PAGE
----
Patient Safety / Quality

Virtual visiting: The next best thing to being there

Virtual visiting brings the world to the patient’s bedside. Built-in computer cameras, text messaging, e-cards, social networking sites, and other high-tech methods allow hospital patients to stay connected to loved ones unable to visit in person. They connect patients with family and friends anywhere around the world, at any time, providing the next best thing to bedside visitors. Patients have driven this change by bringing connective technologies into hospital settings.

Today, most of us have relatives and friends who are dispersed around the country or even the world. Our lives are busier, we work longer hours, and urban sprawl has made traveling more complex. These realities can pose obstacles to hospital visits.

A virtual visiting program can help fill the gap when loved ones can’t visit in person. Here’s one example: Michelle spent several months in a critical care unit located 1,118 miles away from her family and friends. But using a webcam, she was able to stay connected and even celebrate special occasions with them.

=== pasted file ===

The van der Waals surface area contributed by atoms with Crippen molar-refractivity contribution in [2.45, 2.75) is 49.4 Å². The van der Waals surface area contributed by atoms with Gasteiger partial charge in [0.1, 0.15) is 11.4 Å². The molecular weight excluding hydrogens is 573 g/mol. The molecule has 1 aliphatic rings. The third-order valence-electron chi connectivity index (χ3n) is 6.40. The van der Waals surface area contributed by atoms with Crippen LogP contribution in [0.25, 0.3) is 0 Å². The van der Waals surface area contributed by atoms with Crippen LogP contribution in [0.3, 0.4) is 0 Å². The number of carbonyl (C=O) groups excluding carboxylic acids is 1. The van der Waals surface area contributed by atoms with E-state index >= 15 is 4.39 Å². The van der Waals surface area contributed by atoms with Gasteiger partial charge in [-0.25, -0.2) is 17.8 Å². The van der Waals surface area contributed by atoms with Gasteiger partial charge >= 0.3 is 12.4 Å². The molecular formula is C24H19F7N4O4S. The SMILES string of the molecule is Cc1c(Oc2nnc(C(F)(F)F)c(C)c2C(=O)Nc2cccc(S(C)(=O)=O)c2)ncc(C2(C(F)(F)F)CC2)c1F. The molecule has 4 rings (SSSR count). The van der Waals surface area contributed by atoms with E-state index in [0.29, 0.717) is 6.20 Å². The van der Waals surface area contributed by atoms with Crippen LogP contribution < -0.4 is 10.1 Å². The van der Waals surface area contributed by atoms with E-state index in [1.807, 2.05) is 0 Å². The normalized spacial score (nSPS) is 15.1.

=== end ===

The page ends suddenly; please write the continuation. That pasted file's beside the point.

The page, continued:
Even for patients whose family lives relatively close to the hospital, the demands of daily life and restrictive hospital visiting policies can make regular visits difficult. Tran, a mother of three young children, was hospitalized for pulmonary hypertension. Because of her compromised immune system, she couldn’t have visitors. Fortunately, her brother was able to provide a computer, enabling virtual visits with her children and allowing her to remain a vital part of their daily lives.

Benefits of virtual visiting

A virtual visiting program enhances patients’ autonomy by allowing them to determine who can visit and when. Patients have reported that virtual visiting decreases their boredom, uplifts their spirits, and reduces feelings of loneliness or depression. Although no studies have been done to determine the effects of these programs on patient outcomes, conducting such a study is a future objective.

The medical/surgical intensive care unit of Toronto General Hospital in Toronto, Ontario, piloted a year-long virtual visiting program. In the program, 18 patients were able to have virtual visits with loved ones around the globe. Thanks to this project, patients throughout the hospital now have access to the virtual visiting program. The program has been successful for all involved. Its main effect has been to enhance the quality of life for patients and their families. It also produced these additional benefits: